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Kick-start your professional development

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Chief Master Sgt. Patricia Ford, superintendent, 50th Network Operations Group. (U.S. Air Force photo by Christopher DeWitt)

SCHRIEVER AIR FORCE BASE, Colo.-- --

It’s the New Year and it’s a good time to assess how you have been professionally developing yourself. Is there a gap in you or your subordinate’s professional development?  What do you want to accomplish this year to make yourself a better professional?

Professional development is the responsibility of every Airman - military or civilian. There are many possibilities to help you develop professionally. 

I’m not talking about a degree like the Community College of the Air Force or a bachelor’s degree, but other opportunities that enhance or build-on a skill you already have. Or, start a new skill you’ve always been interested in doing, but didn’t know how to get started. 

If you’re feeling stagnant in your development and unsure of the opportunities available to you, seek out the career assistance advisor, civilian personnel office, or talk to your supervisor. You can always log onto various websites available on the Air Force Portal.

Sometimes, it’s hard to pull together all the available resources to help narrow down the options that will enhance your skills or push you to learn a new skill. 

Below is a list of some of those training opportunities:

1.    Air Force e-Learning

2.    Professional Manager’s Certification

3.    Senior Enlisted Joint Professional Military Education I and II courses

4.    Federal Virtual Training

5.    Books24X7 resources

6.    Air Force Credentialing Opportunities On-Line

7.    Defense Technical Information Center

8.    Defense Acquisition University

9.    Defense Travel Management Office

Training is not the only way to develop oneself.  Other opportunities are available to help you expand your knowledge and skills regarding the Air Force, the wing or untapped talents. 

Stretch yourself into one of the below areas to find out how much you can really accomplish with a little dedication to your development.

1.    Get involved in a private organization (i.e. Airman’s Council, 5/6 Council, Top 3, non-commissioned officer’s association, etc.)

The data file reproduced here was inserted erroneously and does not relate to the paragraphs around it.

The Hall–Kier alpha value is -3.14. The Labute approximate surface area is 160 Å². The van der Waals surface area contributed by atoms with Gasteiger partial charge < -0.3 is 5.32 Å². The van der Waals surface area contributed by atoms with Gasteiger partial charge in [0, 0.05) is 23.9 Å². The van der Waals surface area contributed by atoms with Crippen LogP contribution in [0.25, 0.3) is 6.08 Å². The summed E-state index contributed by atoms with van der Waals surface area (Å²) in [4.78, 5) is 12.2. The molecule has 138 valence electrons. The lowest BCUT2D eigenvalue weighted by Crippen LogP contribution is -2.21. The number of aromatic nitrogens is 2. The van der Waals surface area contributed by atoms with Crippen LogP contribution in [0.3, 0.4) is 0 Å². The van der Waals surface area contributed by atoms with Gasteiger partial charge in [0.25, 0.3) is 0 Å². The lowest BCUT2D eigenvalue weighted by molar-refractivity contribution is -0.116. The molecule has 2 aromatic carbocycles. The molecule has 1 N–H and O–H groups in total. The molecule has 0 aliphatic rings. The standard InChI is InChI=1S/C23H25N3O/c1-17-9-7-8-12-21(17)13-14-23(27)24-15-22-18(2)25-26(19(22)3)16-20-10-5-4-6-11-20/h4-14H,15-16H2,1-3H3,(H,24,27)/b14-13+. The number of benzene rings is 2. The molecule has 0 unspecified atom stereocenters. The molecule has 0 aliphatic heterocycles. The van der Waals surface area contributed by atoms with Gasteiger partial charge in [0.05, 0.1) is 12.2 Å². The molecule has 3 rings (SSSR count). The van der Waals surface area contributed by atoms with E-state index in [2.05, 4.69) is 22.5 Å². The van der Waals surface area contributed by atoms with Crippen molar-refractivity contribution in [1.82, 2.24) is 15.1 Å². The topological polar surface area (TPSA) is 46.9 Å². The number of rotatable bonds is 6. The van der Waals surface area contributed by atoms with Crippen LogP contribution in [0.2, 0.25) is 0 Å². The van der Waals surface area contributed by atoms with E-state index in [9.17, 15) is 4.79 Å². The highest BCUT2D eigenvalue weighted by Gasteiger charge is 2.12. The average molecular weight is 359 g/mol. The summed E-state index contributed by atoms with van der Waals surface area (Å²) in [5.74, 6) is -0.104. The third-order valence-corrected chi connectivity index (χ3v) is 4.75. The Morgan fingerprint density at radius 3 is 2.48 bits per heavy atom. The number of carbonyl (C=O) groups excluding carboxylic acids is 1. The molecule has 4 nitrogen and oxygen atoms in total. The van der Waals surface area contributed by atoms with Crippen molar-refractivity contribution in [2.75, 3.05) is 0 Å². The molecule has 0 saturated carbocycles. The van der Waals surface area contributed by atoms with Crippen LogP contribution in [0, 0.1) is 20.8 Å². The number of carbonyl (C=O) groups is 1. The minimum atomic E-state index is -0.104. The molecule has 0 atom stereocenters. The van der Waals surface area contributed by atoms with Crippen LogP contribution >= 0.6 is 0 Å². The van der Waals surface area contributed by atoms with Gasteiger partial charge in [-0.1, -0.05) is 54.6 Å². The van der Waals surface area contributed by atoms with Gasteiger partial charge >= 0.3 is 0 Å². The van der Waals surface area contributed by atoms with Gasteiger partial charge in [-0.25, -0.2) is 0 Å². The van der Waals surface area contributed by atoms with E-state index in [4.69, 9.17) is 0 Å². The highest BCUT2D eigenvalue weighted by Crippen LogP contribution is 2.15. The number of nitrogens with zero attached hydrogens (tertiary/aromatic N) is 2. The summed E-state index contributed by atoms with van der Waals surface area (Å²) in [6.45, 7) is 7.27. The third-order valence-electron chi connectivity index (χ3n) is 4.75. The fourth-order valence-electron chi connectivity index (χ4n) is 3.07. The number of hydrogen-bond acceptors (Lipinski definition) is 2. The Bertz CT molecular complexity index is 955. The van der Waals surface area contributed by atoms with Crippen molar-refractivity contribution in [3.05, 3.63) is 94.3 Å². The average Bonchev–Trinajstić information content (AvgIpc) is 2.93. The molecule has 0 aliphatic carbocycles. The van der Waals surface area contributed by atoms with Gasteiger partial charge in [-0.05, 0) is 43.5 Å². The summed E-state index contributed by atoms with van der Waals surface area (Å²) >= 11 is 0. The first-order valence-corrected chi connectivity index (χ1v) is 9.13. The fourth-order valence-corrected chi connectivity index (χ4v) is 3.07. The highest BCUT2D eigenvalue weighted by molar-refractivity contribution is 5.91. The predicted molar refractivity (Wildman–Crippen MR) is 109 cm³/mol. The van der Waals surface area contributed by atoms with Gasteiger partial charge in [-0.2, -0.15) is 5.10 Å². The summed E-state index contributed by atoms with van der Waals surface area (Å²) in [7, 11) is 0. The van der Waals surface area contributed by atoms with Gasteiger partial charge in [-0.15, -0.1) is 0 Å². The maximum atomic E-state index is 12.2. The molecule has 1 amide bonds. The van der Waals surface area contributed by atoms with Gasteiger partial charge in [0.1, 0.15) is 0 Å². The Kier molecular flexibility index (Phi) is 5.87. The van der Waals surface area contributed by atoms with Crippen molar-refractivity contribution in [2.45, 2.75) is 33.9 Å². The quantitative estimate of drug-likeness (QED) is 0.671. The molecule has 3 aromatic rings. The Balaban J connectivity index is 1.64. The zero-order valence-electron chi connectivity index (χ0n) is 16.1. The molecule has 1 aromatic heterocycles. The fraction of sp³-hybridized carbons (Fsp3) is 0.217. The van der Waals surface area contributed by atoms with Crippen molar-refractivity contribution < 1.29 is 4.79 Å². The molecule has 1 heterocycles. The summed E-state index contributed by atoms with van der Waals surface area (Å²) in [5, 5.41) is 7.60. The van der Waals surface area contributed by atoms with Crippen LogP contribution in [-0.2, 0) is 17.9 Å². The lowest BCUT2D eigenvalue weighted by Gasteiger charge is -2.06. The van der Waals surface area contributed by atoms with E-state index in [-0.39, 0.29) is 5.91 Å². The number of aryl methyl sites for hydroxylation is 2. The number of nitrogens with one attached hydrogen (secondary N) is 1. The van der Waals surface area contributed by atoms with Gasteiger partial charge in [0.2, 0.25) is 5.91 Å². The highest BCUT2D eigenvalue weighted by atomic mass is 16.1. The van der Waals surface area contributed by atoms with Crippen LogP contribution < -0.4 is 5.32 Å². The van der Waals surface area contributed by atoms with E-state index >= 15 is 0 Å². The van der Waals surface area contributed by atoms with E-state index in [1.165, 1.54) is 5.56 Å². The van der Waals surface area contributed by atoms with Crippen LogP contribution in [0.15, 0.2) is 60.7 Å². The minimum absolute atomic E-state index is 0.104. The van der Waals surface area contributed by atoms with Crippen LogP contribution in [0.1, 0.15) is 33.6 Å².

2.    Lead a squadron, group or wing-level event (i.e. squadron picnic, Change of Command, awards ceremony, etc.)

3.    Conduct personal research on an issue or new program that will benefit your organization or work center.

4.    Volunteer to brief at established programs like First Term Airmen Center and non-commissioned officer, senior non-commissioned officer and company grade officer professional enhancement courses.

5.    Attend a speed mentoring session, the next chief’s mentoring for senior non-commissioned officers is 9 a.m. – 11 a.m. March 2 at the DISH.

6.    Attend a space or cyber conference.

7.    Read from the Chief Master Sergeant of the Air Force reading list.

8.    Attend a Profession of Arms Center of Excellence course or visit their website here for tools to use.

9.    Order free books from the Air University Press Bookstore or read an online paper by visiting their website here. AU press publications are available at no cost to active duty, total force, retired military and Department of Defense personnel and organizations.

10.  Pick up a copy and read the Air and Space Journal or visit their website here.

There are countless ways to improve your professional development; you have to seek them out. You must be self-motivated, because no one is going to do the work for you.

The Air Force gives you tools that can be utilized by both military and civilians. When it’s time to move on from the Department of Defense, you can carry these skills to your next job. The training and opportunities you obtain can help fill-in award packages, performance reports and resumes, but most of all, the tools challenge you to become a better person and Airman.

There are always professional development opportunities that come with a dollar figure. But the ones I’ve listed for you won’t dip into your wallet.  You have to be willing to dedicate time and effort, then reap the benefits knowing you’ve expanded your skills and to help the Air Force, your members and your career. 

In 2018, challenge yourself to learn something every day, week, or month. Don’t pass up the opportunities the Air Force gives. Take an active role in your and your Airmen’s professional development.